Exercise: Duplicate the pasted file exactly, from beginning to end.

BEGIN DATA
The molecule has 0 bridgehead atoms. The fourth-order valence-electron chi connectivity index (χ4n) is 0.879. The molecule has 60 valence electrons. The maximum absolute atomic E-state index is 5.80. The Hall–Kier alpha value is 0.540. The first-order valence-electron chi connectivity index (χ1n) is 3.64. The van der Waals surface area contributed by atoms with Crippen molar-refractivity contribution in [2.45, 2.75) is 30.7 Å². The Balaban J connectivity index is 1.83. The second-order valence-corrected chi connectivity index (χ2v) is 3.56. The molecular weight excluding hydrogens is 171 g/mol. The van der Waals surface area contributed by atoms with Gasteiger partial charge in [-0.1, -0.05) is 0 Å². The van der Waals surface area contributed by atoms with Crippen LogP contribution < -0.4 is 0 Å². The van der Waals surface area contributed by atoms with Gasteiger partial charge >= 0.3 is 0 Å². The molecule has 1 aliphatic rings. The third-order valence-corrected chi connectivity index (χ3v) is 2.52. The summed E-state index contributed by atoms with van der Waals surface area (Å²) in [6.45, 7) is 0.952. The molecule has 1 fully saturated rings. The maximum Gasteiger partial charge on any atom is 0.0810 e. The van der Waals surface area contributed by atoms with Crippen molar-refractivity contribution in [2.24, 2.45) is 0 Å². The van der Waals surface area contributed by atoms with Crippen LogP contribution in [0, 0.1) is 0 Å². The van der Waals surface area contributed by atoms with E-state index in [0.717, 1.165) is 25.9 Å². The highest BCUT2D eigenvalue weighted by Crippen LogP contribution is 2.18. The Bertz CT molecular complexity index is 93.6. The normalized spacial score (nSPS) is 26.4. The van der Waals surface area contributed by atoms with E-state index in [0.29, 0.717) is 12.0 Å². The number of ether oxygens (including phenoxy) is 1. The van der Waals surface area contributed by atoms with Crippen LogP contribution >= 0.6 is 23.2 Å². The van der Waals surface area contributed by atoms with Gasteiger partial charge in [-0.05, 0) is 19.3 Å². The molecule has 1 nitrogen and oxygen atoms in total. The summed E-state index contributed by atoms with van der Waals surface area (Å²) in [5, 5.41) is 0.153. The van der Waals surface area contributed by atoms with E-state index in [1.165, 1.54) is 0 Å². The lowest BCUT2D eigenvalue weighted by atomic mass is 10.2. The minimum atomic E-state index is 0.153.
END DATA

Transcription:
The molecule has 0 bridgehead atoms. The fourth-order valence-electron chi connectivity index (χ4n) is 0.879. The molecule has 60 valence electrons. The maximum absolute atomic E-state index is 5.80. The Hall–Kier alpha value is 0.540. The first-order valence-electron chi connectivity index (χ1n) is 3.64. The van der Waals surface area contributed by atoms with Crippen molar-refractivity contribution in [2.45, 2.75) is 30.7 Å². The Balaban J connectivity index is 1.83. The second-order valence-corrected chi connectivity index (χ2v) is 3.56. The molecular weight excluding hydrogens is 171 g/mol. The van der Waals surface area contributed by atoms with Gasteiger partial charge in [-0.1, -0.05) is 0 Å². The van der Waals surface area contributed by atoms with Crippen LogP contribution < -0.4 is 0 Å². The van der Waals surface area contributed by atoms with Gasteiger partial charge >= 0.3 is 0 Å². The molecule has 1 aliphatic rings. The third-order valence-corrected chi connectivity index (χ3v) is 2.52. The summed E-state index contributed by atoms with van der Waals surface area (Å²) in [6.45, 7) is 0.952. The molecule has 1 fully saturated rings. The maximum Gasteiger partial charge on any atom is 0.0810 e. The van der Waals surface area contributed by atoms with Crippen molar-refractivity contribution in [2.24, 2.45) is 0 Å². The van der Waals surface area contributed by atoms with Crippen LogP contribution in [0, 0.1) is 0 Å². The van der Waals surface area contributed by atoms with E-state index in [0.717, 1.165) is 25.9 Å². The highest BCUT2D eigenvalue weighted by Crippen LogP contribution is 2.18. The Bertz CT molecular complexity index is 93.6. The normalized spacial score (nSPS) is 26.4. The van der Waals surface area contributed by atoms with E-state index in [0.29, 0.717) is 12.0 Å². The number of ether oxygens (including phenoxy) is 1. The van der Waals surface area contributed by atoms with Crippen LogP contribution >= 0.6 is 23.2 Å². The van der Waals surface area contributed by atoms with Gasteiger partial charge in [-0.05, 0) is 19.3 Å². The molecule has 1 nitrogen and oxygen atoms in total. The summed E-state index contributed by atoms with van der Waals surface area (Å²) in [5, 5.41) is 0.153. The van der Waals surface area contributed by atoms with E-state index in [1.165, 1.54) is 0 Å². The lowest BCUT2D eigenvalue weighted by atomic mass is 10.2. The minimum atomic E-state index is 0.153.